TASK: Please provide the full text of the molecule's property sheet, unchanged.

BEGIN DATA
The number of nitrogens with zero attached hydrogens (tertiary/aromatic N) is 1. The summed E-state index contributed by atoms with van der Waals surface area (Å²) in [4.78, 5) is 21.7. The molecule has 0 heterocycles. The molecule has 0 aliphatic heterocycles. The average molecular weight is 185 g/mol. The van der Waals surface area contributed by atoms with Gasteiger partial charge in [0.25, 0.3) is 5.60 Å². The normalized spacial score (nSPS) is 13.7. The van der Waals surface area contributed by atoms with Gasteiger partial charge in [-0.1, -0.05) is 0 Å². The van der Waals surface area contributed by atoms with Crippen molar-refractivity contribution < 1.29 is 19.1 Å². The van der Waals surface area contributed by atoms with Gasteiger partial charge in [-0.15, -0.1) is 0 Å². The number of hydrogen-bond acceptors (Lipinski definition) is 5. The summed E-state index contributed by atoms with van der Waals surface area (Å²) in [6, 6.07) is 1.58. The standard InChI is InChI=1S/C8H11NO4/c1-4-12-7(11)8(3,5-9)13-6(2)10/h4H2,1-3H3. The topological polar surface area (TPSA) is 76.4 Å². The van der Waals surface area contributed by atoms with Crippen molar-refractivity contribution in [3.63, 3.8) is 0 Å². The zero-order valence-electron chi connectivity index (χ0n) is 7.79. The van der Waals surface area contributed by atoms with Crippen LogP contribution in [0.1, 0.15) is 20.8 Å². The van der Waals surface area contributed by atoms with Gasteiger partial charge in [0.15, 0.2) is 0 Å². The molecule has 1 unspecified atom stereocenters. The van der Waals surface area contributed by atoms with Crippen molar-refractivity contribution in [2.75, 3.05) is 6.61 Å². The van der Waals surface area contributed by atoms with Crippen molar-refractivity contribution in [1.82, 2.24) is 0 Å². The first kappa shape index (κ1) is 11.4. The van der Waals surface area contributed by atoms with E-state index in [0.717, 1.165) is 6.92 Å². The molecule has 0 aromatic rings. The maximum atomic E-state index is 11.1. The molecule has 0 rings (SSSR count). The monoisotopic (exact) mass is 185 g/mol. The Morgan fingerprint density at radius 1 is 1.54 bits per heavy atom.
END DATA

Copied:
The number of nitrogens with zero attached hydrogens (tertiary/aromatic N) is 1. The summed E-state index contributed by atoms with van der Waals surface area (Å²) in [4.78, 5) is 21.7. The molecule has 0 heterocycles. The molecule has 0 aliphatic heterocycles. The average molecular weight is 185 g/mol. The van der Waals surface area contributed by atoms with Gasteiger partial charge in [0.25, 0.3) is 5.60 Å². The normalized spacial score (nSPS) is 13.7. The van der Waals surface area contributed by atoms with Gasteiger partial charge in [-0.1, -0.05) is 0 Å². The van der Waals surface area contributed by atoms with Crippen molar-refractivity contribution < 1.29 is 19.1 Å². The van der Waals surface area contributed by atoms with Gasteiger partial charge in [-0.15, -0.1) is 0 Å². The number of hydrogen-bond acceptors (Lipinski definition) is 5. The summed E-state index contributed by atoms with van der Waals surface area (Å²) in [6, 6.07) is 1.58. The standard InChI is InChI=1S/C8H11NO4/c1-4-12-7(11)8(3,5-9)13-6(2)10/h4H2,1-3H3. The topological polar surface area (TPSA) is 76.4 Å². The van der Waals surface area contributed by atoms with Crippen molar-refractivity contribution in [3.63, 3.8) is 0 Å². The zero-order valence-electron chi connectivity index (χ0n) is 7.79. The van der Waals surface area contributed by atoms with Crippen LogP contribution in [0.1, 0.15) is 20.8 Å². The van der Waals surface area contributed by atoms with Gasteiger partial charge in [0.15, 0.2) is 0 Å². The molecule has 1 unspecified atom stereocenters. The van der Waals surface area contributed by atoms with Crippen molar-refractivity contribution in [2.75, 3.05) is 6.61 Å². The van der Waals surface area contributed by atoms with Crippen molar-refractivity contribution in [1.82, 2.24) is 0 Å². The first kappa shape index (κ1) is 11.4. The van der Waals surface area contributed by atoms with E-state index in [0.717, 1.165) is 6.92 Å². The molecule has 0 aromatic rings. The maximum atomic E-state index is 11.1. The molecule has 0 rings (SSSR count). The monoisotopic (exact) mass is 185 g/mol. The Morgan fingerprint density at radius 1 is 1.54 bits per heavy atom.